- Record directly to your computer
- Record to a dedicated recording device and export to your computer for editing later
Typically, software that can record directly on your computer can also handle your editing, so let's cover the hardware side of things first. This is for those of you that decided to go with an XLR microphone over the USB mic:
Dedicated recording devices
The biggest advantage of a multitrack recording device is that it's super simple to use. Plug in all of your microphones and simply hit the record button. Multitrack recorders typically record to a removable SD card of sorts so you can then take the raw recording and edit it on your computer.
- Zoom P4 - $200: includes 4 mic inputs and 4 headphone monitor outputs.
Hybrid recording devices/mixers/interfaces
If you're looking for more functionality than the Zoom P4 and want the option to also record directly to your computer, there are a few options. Both the Rodecaster Pro and the Zoom LiveTrak L8 include the ability to record to an internal memory card like the P4, but can also connect to your computer and DAW (Digital Audio Workstation) of choice. The advantage with both of these devices is that they are capable of sending each input channel to your computer to be recorded separately, giving you the ultimate flexibility when it comes to producing your final Podcast audio mix. With increased features also comes increased price, and both of these trend into the "prosumer" to professional category.
USB audio interfaces
So $400 is too rich for you and you don't need to record 8 tracks simultaneously. This is where audio to USB interfaces come in. Each of these devices can take at least 1 microphone input and outputs typically one channel over USB - pretty much like the audio card in your computer. Each of these devices will typically give you a headphone monitor output as well so you can hear what you're speaking into the microphone.
- M-Audio M-Track Solo - $50: Includes an XLR input and headphone output
- Behringer XENYX Q502USB - $79: Technically a mixer with a USB output. Includes 1 XLR input, 2 stereo inputs, and headphone output.
- Focusrite Scarlett Solo - $119: The popular go-to USB interface for Podcasters. Includes 1 XLR input and headphone output.
Recording & editing your podcast
What you choose to use for recording/editing software is going to greatly depend on your budget but also if you have a Mac or a PC.
Mac & PC options
- Audacity - Free: Audacity is a free and open source multi-track audio editor and recorder. Definitely the most bare bones as far as editing and recording software goes, but incredibly capable.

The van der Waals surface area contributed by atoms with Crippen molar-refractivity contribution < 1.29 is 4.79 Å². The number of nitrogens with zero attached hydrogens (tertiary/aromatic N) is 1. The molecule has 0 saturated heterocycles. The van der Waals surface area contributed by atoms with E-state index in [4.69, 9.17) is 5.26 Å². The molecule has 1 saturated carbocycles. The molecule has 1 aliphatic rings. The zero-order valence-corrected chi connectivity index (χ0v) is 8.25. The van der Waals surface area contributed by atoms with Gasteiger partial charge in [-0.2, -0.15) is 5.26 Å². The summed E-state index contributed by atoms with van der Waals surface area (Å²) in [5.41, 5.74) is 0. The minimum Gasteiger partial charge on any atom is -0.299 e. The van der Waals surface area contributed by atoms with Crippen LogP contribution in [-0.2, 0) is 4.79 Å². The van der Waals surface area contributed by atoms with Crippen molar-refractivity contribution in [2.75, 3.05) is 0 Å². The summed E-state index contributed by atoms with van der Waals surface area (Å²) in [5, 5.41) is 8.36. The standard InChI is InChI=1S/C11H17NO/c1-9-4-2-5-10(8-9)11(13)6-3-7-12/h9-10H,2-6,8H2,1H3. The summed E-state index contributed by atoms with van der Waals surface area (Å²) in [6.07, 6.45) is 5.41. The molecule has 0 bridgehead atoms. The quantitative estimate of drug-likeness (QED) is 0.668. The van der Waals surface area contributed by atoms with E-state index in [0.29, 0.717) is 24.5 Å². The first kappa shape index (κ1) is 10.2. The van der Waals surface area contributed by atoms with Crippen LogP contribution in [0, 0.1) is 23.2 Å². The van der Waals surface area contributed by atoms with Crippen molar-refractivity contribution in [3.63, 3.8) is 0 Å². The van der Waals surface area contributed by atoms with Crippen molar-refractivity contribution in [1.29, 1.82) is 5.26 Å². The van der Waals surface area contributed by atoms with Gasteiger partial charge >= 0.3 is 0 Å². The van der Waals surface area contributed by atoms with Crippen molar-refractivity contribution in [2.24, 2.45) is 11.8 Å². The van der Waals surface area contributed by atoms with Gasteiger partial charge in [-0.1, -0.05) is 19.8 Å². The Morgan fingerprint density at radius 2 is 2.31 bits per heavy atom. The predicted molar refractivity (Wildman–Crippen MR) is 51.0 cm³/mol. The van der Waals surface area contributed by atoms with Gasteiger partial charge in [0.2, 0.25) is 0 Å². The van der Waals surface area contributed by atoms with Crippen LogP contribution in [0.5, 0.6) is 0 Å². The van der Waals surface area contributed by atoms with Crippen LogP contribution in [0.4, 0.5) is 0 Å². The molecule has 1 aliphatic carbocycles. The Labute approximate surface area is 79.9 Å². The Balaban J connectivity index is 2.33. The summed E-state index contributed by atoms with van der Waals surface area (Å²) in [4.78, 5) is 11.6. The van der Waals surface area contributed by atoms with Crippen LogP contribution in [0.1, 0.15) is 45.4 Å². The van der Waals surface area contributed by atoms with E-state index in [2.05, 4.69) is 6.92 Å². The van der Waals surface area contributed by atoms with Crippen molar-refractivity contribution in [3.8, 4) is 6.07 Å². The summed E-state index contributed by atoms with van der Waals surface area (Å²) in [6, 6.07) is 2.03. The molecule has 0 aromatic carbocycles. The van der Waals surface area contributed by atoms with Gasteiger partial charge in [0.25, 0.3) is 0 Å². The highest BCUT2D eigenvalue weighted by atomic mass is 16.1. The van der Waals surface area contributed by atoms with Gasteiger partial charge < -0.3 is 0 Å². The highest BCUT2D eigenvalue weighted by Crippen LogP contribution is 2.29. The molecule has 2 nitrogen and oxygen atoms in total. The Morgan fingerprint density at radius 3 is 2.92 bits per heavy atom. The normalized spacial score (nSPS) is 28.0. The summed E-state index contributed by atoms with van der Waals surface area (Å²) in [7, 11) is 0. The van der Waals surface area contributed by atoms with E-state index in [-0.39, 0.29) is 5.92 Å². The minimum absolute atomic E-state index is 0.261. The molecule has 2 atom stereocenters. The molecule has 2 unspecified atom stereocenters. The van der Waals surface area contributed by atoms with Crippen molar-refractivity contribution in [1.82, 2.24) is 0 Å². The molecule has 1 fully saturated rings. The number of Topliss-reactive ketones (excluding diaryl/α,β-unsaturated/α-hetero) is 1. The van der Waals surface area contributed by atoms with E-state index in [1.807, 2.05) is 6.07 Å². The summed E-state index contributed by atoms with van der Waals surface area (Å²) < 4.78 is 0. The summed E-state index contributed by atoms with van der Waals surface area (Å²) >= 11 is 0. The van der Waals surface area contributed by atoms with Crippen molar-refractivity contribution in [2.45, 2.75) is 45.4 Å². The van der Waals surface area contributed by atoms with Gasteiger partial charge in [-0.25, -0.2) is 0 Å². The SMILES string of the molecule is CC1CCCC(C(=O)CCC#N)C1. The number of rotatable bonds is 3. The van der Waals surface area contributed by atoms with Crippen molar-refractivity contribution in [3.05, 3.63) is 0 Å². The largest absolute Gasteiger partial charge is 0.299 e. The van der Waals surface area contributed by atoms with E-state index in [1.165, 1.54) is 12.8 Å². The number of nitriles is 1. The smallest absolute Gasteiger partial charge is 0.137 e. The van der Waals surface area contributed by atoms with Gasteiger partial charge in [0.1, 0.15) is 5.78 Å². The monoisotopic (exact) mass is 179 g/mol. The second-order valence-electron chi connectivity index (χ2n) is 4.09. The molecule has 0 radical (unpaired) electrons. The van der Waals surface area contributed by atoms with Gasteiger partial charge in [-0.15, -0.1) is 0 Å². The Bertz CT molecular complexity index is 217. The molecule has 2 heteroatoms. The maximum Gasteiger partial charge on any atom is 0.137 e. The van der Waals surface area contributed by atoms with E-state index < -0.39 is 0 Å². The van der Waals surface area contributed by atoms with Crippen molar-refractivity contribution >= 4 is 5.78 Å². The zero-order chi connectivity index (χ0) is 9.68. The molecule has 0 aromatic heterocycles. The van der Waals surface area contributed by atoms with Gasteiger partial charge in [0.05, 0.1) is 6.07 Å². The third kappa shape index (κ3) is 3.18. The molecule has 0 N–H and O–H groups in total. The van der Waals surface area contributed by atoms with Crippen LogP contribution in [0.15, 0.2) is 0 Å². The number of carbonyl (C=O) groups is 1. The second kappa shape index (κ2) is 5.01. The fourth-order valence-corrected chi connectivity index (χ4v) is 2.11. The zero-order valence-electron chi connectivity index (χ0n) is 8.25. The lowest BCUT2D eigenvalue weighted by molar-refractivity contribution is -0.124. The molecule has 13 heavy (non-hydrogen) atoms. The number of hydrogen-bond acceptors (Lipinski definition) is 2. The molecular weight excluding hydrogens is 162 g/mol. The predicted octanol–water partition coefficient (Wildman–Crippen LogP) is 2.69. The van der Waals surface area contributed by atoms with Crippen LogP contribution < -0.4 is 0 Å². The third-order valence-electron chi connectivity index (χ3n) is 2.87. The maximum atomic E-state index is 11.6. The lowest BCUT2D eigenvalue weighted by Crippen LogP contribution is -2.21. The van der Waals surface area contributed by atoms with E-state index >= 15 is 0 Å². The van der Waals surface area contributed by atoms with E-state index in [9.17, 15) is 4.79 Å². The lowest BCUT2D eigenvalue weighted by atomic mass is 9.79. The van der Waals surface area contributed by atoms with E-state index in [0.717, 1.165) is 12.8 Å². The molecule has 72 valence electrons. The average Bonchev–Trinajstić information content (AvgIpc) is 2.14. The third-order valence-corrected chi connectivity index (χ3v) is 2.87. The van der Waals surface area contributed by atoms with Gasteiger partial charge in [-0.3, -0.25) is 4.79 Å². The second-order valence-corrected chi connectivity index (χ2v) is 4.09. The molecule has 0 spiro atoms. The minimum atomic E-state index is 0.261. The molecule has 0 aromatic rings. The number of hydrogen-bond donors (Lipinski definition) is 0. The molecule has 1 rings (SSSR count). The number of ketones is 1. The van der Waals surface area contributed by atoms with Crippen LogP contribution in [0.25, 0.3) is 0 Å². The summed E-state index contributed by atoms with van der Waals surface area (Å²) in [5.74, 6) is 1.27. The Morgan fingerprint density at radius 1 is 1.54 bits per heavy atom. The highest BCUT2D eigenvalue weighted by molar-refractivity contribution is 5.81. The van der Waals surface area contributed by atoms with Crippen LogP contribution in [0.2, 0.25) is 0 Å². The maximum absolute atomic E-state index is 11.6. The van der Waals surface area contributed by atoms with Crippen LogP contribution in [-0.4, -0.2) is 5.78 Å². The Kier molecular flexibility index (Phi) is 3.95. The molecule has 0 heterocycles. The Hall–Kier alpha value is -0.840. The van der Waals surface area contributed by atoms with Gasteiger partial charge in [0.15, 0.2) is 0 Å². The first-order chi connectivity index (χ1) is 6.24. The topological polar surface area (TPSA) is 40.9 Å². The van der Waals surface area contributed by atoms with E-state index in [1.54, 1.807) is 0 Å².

- Adobe Audition - $20/mo: Adobe Audition is a workhorse used by professionals and amateurs alike. Anything you could ever want to do to your Podcast audio, Audition can handle it.
- GarageBand - Free: If you have a Mac, GarageBand is not only free but very feature rich. GarageBand is going to have more features than Audacity, but not as many as Audition or Logic Pro. For Podcast editing, GarageBand is likely the best bang for the buck for those of you on a Mac and will take you very far and you might never have to upgrade.
- Logic Pro - $200: Logic Pro is incredibly powerful, and for a Podcast, maybe too powerful unless you're running a large recording operation with multiple hosts, guests, etc. Like Audition, Logic Pro will take anything you can throw at it. It also comes with a massive library of sound effects, samples, loops, and midi instruments.
Now that you have your Podcast recorded and edited, it's time to distribute it to the masses. This is where we here at CastCloud.fm come in. When you host your Podcast with us, we'll maintain your episode library, host all of your audio and show notes, and distribute your Podcast to any place you'd like, especially the large Podcast directories like Apple Podcasts, Spotify, Google Podcasts, etc. Since Podcasts function off of open RSS feeds, your listeners can take your Podcast anywhere with them.
Ready to monetize your Podcast? We can help there too. We give you the capability of building a premium subscription for your Podcast. Directly offer subscriptions and perks to your listeners for a monthly price. Rather than trying to piece together multiple web platforms, CastCloud.fm is your one-stop-shop for all of your Podcast hosting and monetization needs.